While the government is not in favour of increase in food prices, Indian eateries in the Klang Valley are charging customers exorbitant rates and are getting away with it.
KUALA LUMPUR: Fancy paying RM4.50 for a thosai, RM4 for a glass of iced Milo and warm water or RM4.50 for a plate of instant noodles?
The prices quoted above are not the price of food of the future but what is being charged by Indian restaurants in the Klang Valley now.
FMT, working on a public complaint on the prices of food at Indian eateries, did its own survey and found that the prices at these restaurants had skyrocketed and were well above the normal rates.
Last week, a businessman, who did not want to be named, complained of an Indian restaurant in Serdang, Selangor, charging exorbitant rates and which prompted FMT to check the average prices of food at Indian eateries.
He claimed he was charged RM6.50 for a ghee thosai and hot lime juice by a famous restaurant in Sri Serdang.
“Normally, I pay about RM3.50 for the same meal in other restaurants… food prices especially at Indian restaurants are not controlled. Rampant charges are imposed by those wanting massive profits,” he said.
While that might be the case in Serdang, a chicken puff and a glass of Milo in Brickfields, better known as Little India, cost RM5.70 although the same two items cost only RM2.50 at an Indian Muslim restaurant.
The restaurant owner, when approached over the high price, said that the chicken puff amounted to RM2.80 while the Milo was RM2.90.
Asked why the prices were high, he said this was because of the sugar and gas price hike recently.
He also defended the price saying that his restaurant was air-conditioned, thus the high price.
High rental the reason
Another restaurant in Damansara was found to be charging customers RM4.50 for a plate of instant noodle. For the record, the price of a packet of instant noodle is only 90 sen.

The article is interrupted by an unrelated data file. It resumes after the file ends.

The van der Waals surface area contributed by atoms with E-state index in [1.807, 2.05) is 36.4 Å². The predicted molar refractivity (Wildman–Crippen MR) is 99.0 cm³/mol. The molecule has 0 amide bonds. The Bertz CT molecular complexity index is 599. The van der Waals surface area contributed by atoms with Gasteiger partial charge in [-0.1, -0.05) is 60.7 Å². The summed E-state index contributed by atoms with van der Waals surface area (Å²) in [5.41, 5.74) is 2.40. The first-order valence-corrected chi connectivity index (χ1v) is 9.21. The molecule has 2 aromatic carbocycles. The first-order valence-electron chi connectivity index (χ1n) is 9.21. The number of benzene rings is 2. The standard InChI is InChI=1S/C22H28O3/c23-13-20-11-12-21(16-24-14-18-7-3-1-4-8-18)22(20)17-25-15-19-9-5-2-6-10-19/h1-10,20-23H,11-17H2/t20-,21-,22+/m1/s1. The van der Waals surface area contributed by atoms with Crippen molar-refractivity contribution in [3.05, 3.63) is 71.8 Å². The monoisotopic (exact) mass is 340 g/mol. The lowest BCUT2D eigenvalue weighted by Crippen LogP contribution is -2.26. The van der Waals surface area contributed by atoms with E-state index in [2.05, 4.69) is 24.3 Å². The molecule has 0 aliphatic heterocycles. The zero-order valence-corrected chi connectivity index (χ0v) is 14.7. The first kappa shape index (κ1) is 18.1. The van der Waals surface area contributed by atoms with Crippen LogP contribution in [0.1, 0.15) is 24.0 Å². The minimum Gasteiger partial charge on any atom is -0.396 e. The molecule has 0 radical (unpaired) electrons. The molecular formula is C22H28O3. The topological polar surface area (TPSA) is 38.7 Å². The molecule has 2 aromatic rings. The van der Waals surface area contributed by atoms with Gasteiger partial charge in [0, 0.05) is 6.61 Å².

The restaurant owner, when approached, came up with another excuse for the high pricing, saying that it was because he had to pay high rental charges.
Another check at another Indian restaurant in Petaling Jaya revealed that an iced Milo and warm water can set a person back by RM4. The iced Milo is RM3.50 while it is 50 sen for the warm water.
The Malaysian Consumer Advisory Association president M Varatharajoo, when contacted, said the high prices imposed by Indian eateries was a long-standing problem which the government had failed to solve.
“Almost everyday, we get complaints from consumers on the high prices imposed by Indian restaurants. But there is no proper solution or enforcement by the government in settling the issue,” he told FMT.
He said the increase in sugar and fuel prices was being used by restaurant operators to defend the high food and drinks prices.
“Every time the petrol price goes up the government says it will not affect prices of food. But, on the other hand, restaurant operators say the hike in food prices is because of fuel price increase. When prices of food increase the authorities turn a blind eye,” he added.
Varatharajoo suggested that the government set up a national committee to monitor food prices at restaurants, especially Indian-owned eateries.